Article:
If you want to pursue a field other than law, healthcare, politics, or business, you’re left with few options; there are few productive majors for a college student, like myself, who is interested in early education. As I browsed my options for a new major, I started to question why the options were so limited. While the school offers a myriad of options for students pursuing high-earning fields, the same kind of variety doesn’t exist for students pursuing typically low-earning fields.
Amid a spike in violent crime in D.C., Mayor Muriel Bowser released her new public safety legislation, called the Addressing Crime Trends (ACT) Now Act, on Oct. 23. This editorial... Read more
GSP, Georgetown’s program for first-generation and/or low-income students, was the one organization I knew about before arriving on campus. They had reached out to me after my acceptance, assuring me of support in my first year and beyond. When I finally set foot on campus, they welcomed me with a complete bedding set, offering a warm and reassuring sense of belonging.
With test centers shutting down due to the pandemic, most colleges and universities across the country, including Georgetown, instated test-optional policies beginning in the Fall 2020 admissions cycle. While many of these institutions have maintained these policies, Georgetown has since returned to requiring prospective students to submit their SAT or ACT scores as part of their application. However, this move is contrary to many of the Jesuit values that Georgetown claims to uphold, and the university should revert back to a test-optional admissions policy.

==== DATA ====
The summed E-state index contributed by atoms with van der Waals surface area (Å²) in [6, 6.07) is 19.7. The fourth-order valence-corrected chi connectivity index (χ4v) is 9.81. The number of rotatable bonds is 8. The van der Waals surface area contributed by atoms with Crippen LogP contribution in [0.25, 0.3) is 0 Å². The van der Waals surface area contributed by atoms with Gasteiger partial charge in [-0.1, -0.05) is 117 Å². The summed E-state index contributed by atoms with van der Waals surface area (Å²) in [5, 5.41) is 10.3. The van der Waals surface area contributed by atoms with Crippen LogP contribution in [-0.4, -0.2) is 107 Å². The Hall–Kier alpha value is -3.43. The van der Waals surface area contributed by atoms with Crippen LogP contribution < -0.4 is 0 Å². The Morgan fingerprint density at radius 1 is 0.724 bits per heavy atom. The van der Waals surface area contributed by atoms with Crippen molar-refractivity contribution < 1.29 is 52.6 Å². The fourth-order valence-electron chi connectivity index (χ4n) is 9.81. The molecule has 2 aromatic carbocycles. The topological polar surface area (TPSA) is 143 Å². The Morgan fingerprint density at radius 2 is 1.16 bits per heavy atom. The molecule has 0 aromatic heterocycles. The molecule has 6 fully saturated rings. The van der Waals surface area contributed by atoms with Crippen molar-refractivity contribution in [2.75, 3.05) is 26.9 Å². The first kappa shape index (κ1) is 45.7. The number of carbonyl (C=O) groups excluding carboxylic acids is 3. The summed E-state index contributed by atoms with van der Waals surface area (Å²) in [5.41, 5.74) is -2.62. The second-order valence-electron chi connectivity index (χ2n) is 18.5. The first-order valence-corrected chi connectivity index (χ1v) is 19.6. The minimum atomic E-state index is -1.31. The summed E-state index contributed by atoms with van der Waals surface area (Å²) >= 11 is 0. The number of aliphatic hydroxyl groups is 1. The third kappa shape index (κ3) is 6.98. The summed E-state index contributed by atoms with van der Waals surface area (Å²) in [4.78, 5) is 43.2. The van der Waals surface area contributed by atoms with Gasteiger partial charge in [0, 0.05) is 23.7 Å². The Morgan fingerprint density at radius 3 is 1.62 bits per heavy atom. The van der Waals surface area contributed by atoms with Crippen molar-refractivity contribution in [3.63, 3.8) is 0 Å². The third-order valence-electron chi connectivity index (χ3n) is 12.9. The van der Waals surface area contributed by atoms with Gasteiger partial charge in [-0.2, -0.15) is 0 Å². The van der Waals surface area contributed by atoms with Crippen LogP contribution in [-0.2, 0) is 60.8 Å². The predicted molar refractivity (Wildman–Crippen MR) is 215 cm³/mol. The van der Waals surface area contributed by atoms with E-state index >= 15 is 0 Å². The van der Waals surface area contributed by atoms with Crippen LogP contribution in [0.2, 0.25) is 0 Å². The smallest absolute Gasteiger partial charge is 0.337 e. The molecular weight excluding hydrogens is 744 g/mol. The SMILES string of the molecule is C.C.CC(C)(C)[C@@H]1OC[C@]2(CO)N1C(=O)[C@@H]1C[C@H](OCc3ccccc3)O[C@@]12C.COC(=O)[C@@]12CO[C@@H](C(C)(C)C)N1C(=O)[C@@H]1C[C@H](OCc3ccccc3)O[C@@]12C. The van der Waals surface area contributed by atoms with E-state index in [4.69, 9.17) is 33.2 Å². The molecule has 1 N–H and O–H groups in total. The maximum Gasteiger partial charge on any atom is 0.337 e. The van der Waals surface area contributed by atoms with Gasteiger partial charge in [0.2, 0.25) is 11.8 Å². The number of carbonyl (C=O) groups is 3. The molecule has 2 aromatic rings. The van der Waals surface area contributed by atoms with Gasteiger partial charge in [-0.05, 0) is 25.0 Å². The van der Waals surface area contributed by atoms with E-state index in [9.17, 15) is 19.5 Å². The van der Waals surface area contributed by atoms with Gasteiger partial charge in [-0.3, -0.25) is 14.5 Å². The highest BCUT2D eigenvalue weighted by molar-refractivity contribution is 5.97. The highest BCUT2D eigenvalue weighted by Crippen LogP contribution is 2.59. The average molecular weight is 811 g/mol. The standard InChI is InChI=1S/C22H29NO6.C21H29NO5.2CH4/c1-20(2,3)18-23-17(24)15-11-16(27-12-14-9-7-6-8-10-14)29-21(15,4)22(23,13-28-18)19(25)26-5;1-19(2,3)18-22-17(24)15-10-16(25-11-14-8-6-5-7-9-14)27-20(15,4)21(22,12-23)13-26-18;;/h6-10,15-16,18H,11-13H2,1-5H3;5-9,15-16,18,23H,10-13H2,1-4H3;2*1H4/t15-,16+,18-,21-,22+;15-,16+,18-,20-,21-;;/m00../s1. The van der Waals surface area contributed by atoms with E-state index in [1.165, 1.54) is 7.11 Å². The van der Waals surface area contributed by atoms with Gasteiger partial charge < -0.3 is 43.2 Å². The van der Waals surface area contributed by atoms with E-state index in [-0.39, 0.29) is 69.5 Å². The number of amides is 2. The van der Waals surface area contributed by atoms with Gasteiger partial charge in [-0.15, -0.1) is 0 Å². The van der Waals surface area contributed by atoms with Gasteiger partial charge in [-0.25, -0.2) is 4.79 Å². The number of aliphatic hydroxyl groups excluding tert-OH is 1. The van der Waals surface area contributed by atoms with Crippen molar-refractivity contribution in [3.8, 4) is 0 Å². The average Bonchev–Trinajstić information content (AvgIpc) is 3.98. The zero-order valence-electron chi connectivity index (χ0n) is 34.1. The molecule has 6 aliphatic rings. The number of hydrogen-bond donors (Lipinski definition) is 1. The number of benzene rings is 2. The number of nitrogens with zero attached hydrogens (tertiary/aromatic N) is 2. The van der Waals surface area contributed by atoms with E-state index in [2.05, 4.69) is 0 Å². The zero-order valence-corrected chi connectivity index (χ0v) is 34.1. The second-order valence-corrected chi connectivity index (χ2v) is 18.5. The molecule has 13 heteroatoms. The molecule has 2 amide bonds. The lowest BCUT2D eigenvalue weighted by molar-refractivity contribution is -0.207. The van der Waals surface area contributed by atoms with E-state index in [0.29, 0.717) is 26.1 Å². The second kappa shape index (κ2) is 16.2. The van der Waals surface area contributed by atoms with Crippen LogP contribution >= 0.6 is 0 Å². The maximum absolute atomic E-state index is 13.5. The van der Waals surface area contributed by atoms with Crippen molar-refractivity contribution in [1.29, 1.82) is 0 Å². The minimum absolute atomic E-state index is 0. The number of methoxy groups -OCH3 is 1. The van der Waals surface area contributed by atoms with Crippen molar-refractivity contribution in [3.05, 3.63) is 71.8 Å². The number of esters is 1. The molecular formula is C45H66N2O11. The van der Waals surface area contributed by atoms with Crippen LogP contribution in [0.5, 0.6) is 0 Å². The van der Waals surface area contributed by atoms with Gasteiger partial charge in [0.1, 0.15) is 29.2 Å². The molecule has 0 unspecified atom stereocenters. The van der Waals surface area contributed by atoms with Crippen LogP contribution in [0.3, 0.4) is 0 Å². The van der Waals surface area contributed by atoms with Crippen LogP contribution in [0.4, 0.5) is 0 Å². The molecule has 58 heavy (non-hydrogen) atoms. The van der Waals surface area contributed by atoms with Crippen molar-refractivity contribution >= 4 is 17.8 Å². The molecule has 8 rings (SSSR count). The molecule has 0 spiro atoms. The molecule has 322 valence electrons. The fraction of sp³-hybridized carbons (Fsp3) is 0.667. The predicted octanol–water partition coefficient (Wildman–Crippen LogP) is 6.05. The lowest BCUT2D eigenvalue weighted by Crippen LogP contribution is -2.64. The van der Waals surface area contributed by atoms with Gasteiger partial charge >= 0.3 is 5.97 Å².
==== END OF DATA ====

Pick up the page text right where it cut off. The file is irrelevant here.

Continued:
Sure, Georgetown has done some truly meaningful work, at least in my experience. It was the first American university to appoint a full-time Muslim chaplain and establish a mosque complete with ablution stations and a halal kitchen, and the resources provided by Muslim Life heavily influenced my college decision. But at the end of the day, the attention Georgetown gives to these religious and ethnic minorities on social media is not reflective of the attention it gives them with policy and action. In reality, Georgetown has a tendency to act for these minority communities only in response to student mobilization.
Content warning: This article references systemic violence, Islamophobia, and antisemitism. The editorial board recognizes the escalation of violence in Israel and Palestine has been grievous for Jewish and Palestinian communities.... Read more